December 19, 2013
A national outbreak of antibiotic-resistant salmonella that has been ongoing since October has sickened more than 389 people in 23 states and is hospitalizing them at double the rate expected.
In light of that, and recent tests finding high levels of salmonella in raw chicken nationally, a report today by the Pew Charitable Trusts says that current policies don't protect public health.
The outbreak is linked to Foster Farms brand chicken. The seven strains of salmonella Heidelberg involved in the outbreak appear to be especially virulent. Forty percent of those who fell ill have been hospitalized, compared with the usual 20% hospitalization rate with salmonella. A previous outbreak in 13 states that sickened 134 people with the same type of salmonella in 2012 was also linked to Foster Farms.
Consumer Reports magazine also released a report today in which it found that 10.8% of the 316 raw chicken breasts the magazine tested from various companies were contaminated with salmonella. Of those, 79% were resistant to at least one antibiotic. The chicken was purchased at retail nationwide.
The National Chicken Council, an industry group, noted that those 316 samples represented four-thousandths of 1% of the 42 million pounds of fresh chicken products in grocery stores on any given day.
All this comes as the U.S. Department of Agriculture (USDA) is changing how it deals with salmonella, a bacteria that can cause diarrhea, cramps and fever and sometimes chills, nausea and vomiting.
The USDA is taking only "baby steps," said Sandra Eskin, the Pew food-safety expert who wrote the report. "They're walking in the right direction perhaps, but at way too slow a pace. We need a few giant steps."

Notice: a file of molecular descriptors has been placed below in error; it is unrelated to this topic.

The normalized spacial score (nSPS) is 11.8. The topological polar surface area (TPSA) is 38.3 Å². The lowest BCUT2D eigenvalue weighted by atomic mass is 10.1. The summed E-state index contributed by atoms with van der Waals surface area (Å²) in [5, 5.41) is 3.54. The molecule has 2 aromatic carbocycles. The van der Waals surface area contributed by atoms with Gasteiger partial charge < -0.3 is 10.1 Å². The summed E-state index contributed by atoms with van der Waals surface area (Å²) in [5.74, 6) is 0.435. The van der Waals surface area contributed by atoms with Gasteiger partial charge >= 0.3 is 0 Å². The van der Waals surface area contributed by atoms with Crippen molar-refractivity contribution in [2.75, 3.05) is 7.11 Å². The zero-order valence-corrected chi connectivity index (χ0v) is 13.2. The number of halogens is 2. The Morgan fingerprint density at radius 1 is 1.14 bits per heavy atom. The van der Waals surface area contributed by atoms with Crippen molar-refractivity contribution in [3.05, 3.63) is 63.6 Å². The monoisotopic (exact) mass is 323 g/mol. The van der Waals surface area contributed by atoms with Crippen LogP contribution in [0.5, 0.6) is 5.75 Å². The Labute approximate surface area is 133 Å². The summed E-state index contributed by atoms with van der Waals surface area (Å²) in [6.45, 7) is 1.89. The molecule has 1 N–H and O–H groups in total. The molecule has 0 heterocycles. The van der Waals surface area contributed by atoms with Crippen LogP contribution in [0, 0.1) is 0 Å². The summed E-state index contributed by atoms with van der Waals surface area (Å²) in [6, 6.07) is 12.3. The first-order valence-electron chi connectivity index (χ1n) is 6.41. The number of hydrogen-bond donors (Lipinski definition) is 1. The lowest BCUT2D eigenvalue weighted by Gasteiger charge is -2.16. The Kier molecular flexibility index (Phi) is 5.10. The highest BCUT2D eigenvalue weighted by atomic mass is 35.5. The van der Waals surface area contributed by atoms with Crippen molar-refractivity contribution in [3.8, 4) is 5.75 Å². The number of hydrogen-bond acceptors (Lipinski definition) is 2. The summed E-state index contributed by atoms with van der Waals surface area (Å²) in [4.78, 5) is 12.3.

Chicken is the most consumed meat in the United States. Contamination is going to occur, said Dan Englejohn, deputy assistant administrator of the USDA's Food Safety Inspection Service. "It's not feasible to take a live animal and remove its outsides and its insides without there being contamination," he said, "but we can minimize it."
To that end, the USDA announced a new plan Dec. 4.
In the past, the department allowed contamination to occur as long as the processor removed it, often by washing or using antibacterial treatments, Englejohn said. The USDA is now moving toward forcing "the prevention of the contamination. And if there's evidence that it's not happening then we slow down or stop the processing line."
Pew's Eskin is all for that, but she wants to see something concrete. "There are too many words like 'considering' and 'developing' in the USDA's plans," she said.
"When more then 500 people are reported sick from two illness outbreaks associated with chicken, the systems we have in place are not working to protect public health. They need to be seriously reworked."
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